Roxanne suggests that perhaps it is the quietness of much Irish writing that makes it hard to market here.
He was really feeling very uneasy; the neighbourhood was filthy, and the quietness of the street depressed him.
Caution the pupils as to accuracy, neatness, and quietness while working.
The plaintiffs and their friends were rather disappointed at the quietness of the proceedings.
The most Remarkablest day this Great while, all peace and quietness.
Immediately, and with great caution and quietness, we began climbing up the cliff.
You tell me, stay at home, remain in quietness, till these alarms of war are over.
Still the asses pastured in quietness under the hollies, undisturbed by these forerunners of the storm.
The children had gone home, and there was quietness in the cottage.
Mrs. Charlston lifted it to her knee, and having hushed it into quietness she began feeding it with some cordial food.
c.1300, "freedom from disturbance or conflict; calm, stillness," from Old French quiete "rest, repose, tranquility" and directly from Latin quies (genitive quietis) "a lying still, rest, repose, peace," from PIE root *qwi- "rest" (cf. Old Persian shiyati-, Avestan shaiti- "well-being;" Avestan shyata- "happy;" Gothic hveila, Old English hwil "space of time;" see while (n.)). Late 14c. as "inactivity, rest, repose."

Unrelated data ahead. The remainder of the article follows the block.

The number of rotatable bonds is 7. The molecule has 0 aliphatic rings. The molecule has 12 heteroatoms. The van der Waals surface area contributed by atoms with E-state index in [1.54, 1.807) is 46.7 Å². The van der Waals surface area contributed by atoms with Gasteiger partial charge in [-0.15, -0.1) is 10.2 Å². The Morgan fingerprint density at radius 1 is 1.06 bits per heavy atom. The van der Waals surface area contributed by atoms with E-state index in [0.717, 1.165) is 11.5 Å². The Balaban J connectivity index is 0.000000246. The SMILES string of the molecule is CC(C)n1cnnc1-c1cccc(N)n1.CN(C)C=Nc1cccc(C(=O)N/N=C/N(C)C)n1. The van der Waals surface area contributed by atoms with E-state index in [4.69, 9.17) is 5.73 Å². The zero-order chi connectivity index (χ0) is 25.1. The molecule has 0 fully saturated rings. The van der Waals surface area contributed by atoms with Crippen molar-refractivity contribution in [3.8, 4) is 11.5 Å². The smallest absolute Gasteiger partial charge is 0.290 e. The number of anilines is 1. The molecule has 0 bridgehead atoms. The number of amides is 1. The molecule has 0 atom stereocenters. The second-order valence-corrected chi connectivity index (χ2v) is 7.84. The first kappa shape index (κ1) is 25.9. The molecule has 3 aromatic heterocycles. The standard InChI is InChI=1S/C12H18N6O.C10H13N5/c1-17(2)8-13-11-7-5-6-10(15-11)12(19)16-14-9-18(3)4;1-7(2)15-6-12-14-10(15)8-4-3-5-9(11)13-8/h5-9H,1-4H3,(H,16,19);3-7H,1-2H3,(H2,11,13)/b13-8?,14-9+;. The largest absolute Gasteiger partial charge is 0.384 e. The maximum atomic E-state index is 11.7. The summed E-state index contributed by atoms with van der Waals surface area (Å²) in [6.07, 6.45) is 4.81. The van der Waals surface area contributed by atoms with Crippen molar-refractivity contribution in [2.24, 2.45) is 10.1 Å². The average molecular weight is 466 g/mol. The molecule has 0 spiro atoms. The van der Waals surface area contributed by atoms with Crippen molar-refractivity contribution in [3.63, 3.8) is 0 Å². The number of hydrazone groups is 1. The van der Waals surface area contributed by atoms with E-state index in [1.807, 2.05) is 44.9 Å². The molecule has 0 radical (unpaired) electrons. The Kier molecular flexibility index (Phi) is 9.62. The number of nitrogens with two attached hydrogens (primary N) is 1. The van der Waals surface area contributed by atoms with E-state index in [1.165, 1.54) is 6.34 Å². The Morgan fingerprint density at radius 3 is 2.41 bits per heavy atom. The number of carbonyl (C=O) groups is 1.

late 14c., "peaceable, at rest, restful, tranquil," from Old French quiet and directly from Latin quietus "calm, at rest, free from exertion," from quies (genitive quietis) "rest" (see quiet (n.)). As an adverb from 1570s. Related: Quietly; quietness.
late 14c., "subdue, lessen," from quiet (adj.) and in part from Latin quietare. From mid-15c. as "to make silent, cause to be quiet;" intransitive sense of "become quiet, be silent" is from 1791. Related: Quieted; quieting.